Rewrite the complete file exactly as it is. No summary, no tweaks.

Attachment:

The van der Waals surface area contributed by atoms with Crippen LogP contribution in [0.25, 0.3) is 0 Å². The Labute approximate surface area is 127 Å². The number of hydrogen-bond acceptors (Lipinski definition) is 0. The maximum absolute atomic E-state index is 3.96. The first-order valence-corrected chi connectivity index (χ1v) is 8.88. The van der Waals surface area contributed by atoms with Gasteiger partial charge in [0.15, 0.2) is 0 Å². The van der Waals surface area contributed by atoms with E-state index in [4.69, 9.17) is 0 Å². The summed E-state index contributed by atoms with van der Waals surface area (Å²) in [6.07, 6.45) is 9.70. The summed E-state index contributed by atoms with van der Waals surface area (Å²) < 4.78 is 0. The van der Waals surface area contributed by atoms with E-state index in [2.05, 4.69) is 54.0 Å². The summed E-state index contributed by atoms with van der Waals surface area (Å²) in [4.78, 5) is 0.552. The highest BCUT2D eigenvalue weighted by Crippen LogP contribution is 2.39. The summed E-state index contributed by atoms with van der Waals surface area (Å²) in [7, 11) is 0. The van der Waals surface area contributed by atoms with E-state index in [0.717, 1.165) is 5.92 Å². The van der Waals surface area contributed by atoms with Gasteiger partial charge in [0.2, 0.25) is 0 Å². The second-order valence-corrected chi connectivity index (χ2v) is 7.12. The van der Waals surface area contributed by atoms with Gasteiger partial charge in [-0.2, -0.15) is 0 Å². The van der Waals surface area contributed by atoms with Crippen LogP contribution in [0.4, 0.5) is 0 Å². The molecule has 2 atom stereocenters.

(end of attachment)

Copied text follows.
The van der Waals surface area contributed by atoms with Crippen LogP contribution in [0.25, 0.3) is 0 Å². The Labute approximate surface area is 127 Å². The number of hydrogen-bond acceptors (Lipinski definition) is 0. The maximum absolute atomic E-state index is 3.96. The first-order valence-corrected chi connectivity index (χ1v) is 8.88. The van der Waals surface area contributed by atoms with Gasteiger partial charge in [0.15, 0.2) is 0 Å². The van der Waals surface area contributed by atoms with E-state index in [4.69, 9.17) is 0 Å². The summed E-state index contributed by atoms with van der Waals surface area (Å²) in [6.07, 6.45) is 9.70. The summed E-state index contributed by atoms with van der Waals surface area (Å²) < 4.78 is 0. The van der Waals surface area contributed by atoms with E-state index in [2.05, 4.69) is 54.0 Å². The summed E-state index contributed by atoms with van der Waals surface area (Å²) in [4.78, 5) is 0.552. The highest BCUT2D eigenvalue weighted by Crippen LogP contribution is 2.39. The summed E-state index contributed by atoms with van der Waals surface area (Å²) in [7, 11) is 0. The van der Waals surface area contributed by atoms with E-state index in [0.717, 1.165) is 5.92 Å². The van der Waals surface area contributed by atoms with Gasteiger partial charge in [0.2, 0.25) is 0 Å². The second-order valence-corrected chi connectivity index (χ2v) is 7.12. The van der Waals surface area contributed by atoms with Gasteiger partial charge in [-0.2, -0.15) is 0 Å². The van der Waals surface area contributed by atoms with Crippen LogP contribution in [0.4, 0.5) is 0 Å². The molecule has 2 atom stereocenters.